Supercharged proteins enter biology's forbidden zone

Jul 14, 2010
A new discovery may move the new generation of protein-based medications -- sometimes heralded as potential “miracle cures” -- closer to wide use in cells, like the structures shown here viewed under a microscope. Credit: iStock

Scientists are reporting discovery of a way to help proteins such as the new generation of protein-based drugs -- sometimes heralded as tomorrow's potential "miracle cures" -- get past the biochemical "Entrance Forbidden" barrier that keeps them from entering cells and doing their work.

The new technique, described in the monthly journal, ACS Chemical Biology, represents a new use for an engineered form of green fluorescent protein, the topic of the 2008 Nobel Prize in Chemistry that is one of the most important research tools in biosciences.

In the report, David Liu and his colleagues describe the difficulty of delivering proteins from the outside of mammalian into their interiors.

For that reason, nearly all of the blockbuster drugs that are proteins must do their work on the exterior of cells, activating that send signals to the interior. This constraint greatly limits the scope of protein-based drugs. Liu's solution: Attaching proteins to molecules of "supercharged" , which they mutated to give it a very high positive charge. When the hybrid proteins bump into the surface of a cell, they get pulled inside by negatively charged called proteoglycans.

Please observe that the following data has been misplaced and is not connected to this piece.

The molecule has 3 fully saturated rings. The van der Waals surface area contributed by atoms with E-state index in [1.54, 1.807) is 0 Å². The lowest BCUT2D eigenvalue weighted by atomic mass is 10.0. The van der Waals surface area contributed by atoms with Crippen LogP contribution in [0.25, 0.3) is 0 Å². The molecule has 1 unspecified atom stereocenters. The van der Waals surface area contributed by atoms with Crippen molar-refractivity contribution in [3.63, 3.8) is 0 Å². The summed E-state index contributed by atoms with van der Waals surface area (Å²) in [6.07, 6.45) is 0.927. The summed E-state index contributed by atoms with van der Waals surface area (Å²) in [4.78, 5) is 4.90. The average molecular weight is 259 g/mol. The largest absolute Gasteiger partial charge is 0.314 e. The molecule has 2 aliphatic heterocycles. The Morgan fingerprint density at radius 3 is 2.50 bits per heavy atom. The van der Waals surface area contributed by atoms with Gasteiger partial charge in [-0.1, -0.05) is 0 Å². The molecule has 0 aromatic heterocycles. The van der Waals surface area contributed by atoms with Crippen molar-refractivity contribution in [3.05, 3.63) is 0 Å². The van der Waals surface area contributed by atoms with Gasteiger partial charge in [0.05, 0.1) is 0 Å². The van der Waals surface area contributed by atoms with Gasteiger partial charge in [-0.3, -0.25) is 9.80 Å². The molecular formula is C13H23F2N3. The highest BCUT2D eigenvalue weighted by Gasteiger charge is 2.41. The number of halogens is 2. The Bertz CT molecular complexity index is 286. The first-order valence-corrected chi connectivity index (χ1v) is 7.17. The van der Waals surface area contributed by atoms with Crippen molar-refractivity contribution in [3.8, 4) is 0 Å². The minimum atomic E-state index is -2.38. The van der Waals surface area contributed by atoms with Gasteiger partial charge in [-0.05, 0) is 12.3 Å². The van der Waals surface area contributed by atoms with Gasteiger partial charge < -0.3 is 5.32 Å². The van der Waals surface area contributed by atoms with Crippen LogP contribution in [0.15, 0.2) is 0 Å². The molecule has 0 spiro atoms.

Liu and his team tested the hybrid proteins on five types of cells, and found that they were extremely good at carrying their protein cargo inside. In fact, the supercharged was up to 100 times better at getting proteins into cells compared to other approaches. The delivered proteins were able to go to their target locations in the cell, such as the nucleus or cytoplasm, and perform their jobs. "To our knowledge, this is the first report of functional delivery of an enzyme into retinal cells in vivo," the researchers state.

Explore further: Oat breakfast cereals may contain a common mold-related toxin

More information: "Potent Delivery of Functional Proteins into Mammalian Cells in Vitro and in Vivo Using a Supercharged Protein", ACS Chemical Biology.

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